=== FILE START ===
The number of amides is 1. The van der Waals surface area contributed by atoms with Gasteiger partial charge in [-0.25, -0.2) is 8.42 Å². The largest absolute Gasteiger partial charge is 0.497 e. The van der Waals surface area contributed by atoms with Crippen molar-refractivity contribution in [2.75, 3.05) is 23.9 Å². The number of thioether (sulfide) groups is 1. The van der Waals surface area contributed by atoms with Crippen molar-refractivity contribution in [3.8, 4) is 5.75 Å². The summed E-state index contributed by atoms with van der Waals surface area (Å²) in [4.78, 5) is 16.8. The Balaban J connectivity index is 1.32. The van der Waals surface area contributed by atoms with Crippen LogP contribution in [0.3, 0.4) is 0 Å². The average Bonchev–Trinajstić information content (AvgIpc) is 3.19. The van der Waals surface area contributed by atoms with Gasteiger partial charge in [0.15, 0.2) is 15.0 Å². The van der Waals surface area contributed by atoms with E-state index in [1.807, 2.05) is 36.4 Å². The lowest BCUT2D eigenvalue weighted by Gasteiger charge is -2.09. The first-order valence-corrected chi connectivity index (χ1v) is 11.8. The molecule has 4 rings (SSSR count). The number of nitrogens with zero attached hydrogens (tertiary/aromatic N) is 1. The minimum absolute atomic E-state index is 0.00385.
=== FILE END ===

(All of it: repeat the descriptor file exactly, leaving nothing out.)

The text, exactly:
The number of amides is 1. The van der Waals surface area contributed by atoms with Gasteiger partial charge in [-0.25, -0.2) is 8.42 Å². The largest absolute Gasteiger partial charge is 0.497 e. The van der Waals surface area contributed by atoms with Crippen molar-refractivity contribution in [2.75, 3.05) is 23.9 Å². The number of thioether (sulfide) groups is 1. The van der Waals surface area contributed by atoms with Crippen molar-refractivity contribution in [3.8, 4) is 5.75 Å². The summed E-state index contributed by atoms with van der Waals surface area (Å²) in [4.78, 5) is 16.8. The Balaban J connectivity index is 1.32. The van der Waals surface area contributed by atoms with Crippen LogP contribution in [0.3, 0.4) is 0 Å². The average Bonchev–Trinajstić information content (AvgIpc) is 3.19. The van der Waals surface area contributed by atoms with Gasteiger partial charge in [0.15, 0.2) is 15.0 Å². The van der Waals surface area contributed by atoms with E-state index in [1.807, 2.05) is 36.4 Å². The lowest BCUT2D eigenvalue weighted by Gasteiger charge is -2.09. The first-order valence-corrected chi connectivity index (χ1v) is 11.8. The molecule has 4 rings (SSSR count). The number of nitrogens with zero attached hydrogens (tertiary/aromatic N) is 1. The minimum absolute atomic E-state index is 0.00385.